There are three cases where we need to exchange data in an offline manner. Fundamentally these are all variants on ”I need to make this update, but don’t have the other party online.”

Exchange & Share Keys

Sharing information with a user that’s offline is easy thanks to authenticated key exchange. All WNFS users widely distribute a list of public 2048-bit RSA public keys — their non-exportable ”exchange keys” — as DIDs at a well-known location (/public/.well-known/exchange/*). These RSA keys are used to send a symmetric key to a recipient; the "share key". This symmetric key is then used to decrypt pointers, UCANs, and other messages.

The share keys may be rotated. This is done as normal as with any other versioned file. As there's only a single recipient per key, there is no need for backwards secrecy, and so we can use a simple natural number to represent the version, and to do seek-head.

Shared By Me


This is a one-to-many exchange. Because of how account linking works, any given user will typically have a small number of exchange keys (in the range of 1 to 5). Each user only has access to a single key at any given time, so the sender will use a single key to share with multiple recipient keys:

The actual file pointers (in grey above) are only generated once per permissions group. Encrypting the share key with a group is done per key, but containing the same decryption key. Thus, the top-level key MAY shared across multiple users. Sharing with a single user is a special case of the above.

The pointer keys themselves are not versioned. Looking up newer versions of particular files once the entry point is decrypted is done in the usual way from the private partition. Updating the share key is done by creating a new key and placing it at the incremented version number.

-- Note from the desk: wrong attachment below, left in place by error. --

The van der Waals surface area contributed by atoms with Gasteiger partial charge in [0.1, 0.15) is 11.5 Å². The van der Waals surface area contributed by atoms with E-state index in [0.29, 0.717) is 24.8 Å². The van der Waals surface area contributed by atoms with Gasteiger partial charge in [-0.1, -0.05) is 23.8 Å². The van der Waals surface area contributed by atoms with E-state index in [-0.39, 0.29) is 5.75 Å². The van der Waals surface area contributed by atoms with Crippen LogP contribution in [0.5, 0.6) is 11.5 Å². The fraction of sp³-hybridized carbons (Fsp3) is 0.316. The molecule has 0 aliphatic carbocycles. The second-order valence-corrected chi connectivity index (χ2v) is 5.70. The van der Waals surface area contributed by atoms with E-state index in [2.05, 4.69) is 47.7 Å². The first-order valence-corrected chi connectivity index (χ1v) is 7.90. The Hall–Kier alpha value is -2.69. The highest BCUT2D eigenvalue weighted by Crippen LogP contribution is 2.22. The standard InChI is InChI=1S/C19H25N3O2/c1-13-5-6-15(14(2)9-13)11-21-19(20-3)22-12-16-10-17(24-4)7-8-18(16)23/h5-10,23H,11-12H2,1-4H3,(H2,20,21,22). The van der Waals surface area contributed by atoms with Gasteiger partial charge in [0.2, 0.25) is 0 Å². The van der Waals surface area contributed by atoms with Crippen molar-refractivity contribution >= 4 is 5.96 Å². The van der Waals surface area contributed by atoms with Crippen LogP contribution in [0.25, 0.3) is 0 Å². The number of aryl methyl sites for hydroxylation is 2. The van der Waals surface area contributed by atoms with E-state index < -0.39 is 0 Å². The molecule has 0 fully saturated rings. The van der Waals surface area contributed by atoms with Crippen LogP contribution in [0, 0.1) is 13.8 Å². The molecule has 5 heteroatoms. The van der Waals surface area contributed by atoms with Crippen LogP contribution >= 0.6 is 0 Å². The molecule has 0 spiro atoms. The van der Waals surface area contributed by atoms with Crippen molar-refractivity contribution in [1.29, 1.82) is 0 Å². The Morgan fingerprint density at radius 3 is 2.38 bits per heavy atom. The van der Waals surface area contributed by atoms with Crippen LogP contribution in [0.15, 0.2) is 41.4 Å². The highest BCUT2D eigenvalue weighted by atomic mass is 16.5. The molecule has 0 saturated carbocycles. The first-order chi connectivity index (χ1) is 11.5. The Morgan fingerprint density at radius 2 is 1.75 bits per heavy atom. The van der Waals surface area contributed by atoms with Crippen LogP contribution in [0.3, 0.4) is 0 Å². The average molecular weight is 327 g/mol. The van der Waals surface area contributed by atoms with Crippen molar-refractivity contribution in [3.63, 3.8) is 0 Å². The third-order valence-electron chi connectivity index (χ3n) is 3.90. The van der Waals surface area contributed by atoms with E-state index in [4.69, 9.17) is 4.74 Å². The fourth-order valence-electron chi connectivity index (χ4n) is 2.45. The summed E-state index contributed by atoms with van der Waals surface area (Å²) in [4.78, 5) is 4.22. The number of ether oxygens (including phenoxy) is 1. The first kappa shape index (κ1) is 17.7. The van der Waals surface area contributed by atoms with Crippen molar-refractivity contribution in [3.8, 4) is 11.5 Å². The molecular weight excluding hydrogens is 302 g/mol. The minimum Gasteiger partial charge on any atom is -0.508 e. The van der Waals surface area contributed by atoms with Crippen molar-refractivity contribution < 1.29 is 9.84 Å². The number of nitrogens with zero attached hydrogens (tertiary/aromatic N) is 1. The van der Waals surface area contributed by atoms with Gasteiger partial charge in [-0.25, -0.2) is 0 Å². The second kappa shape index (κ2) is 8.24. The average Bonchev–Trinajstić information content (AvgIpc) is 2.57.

keyNamefilter :: DID -> DID -> Natural -> Namefilter
keyNamefilter receiverExchangeDID senderSigningDID version =
|> Namefilter.insert baseSHA
|> Namefilter.saturate
baseSHA = sha256 (receiverExchangeDID <> senderSigningDID <> version)
-- Pointer names are unique
pointerNamefilter :: SymmetricKey -> Namefilter
pointerNamefilter key =
|> Namefilter.insert (sha256 key)
|> Namefilter.saturate

If a user from the shared group has their access revoked, they simply are excluded from the updated version share.


The content of these files is a very straightforward JSON array containing UCANs or read keys. UCANs are described elsewhere. A read keys look like this:

interface SharedKey {
algorithm: KeyType; // e.g. "AES-256"
key: Bytes;
pointer: CID;

Shared With Me

The inverse of "shared by me" is "shared with me". Here the root user exchange keys are the recipient. This is used for two reasons:

  1. Copying keys to your own file system to ensure that you have a copy in the case that the original file system gets overwritten

  2. Distribution to other linked devices

This looks nearly identical to the "shared by me" section.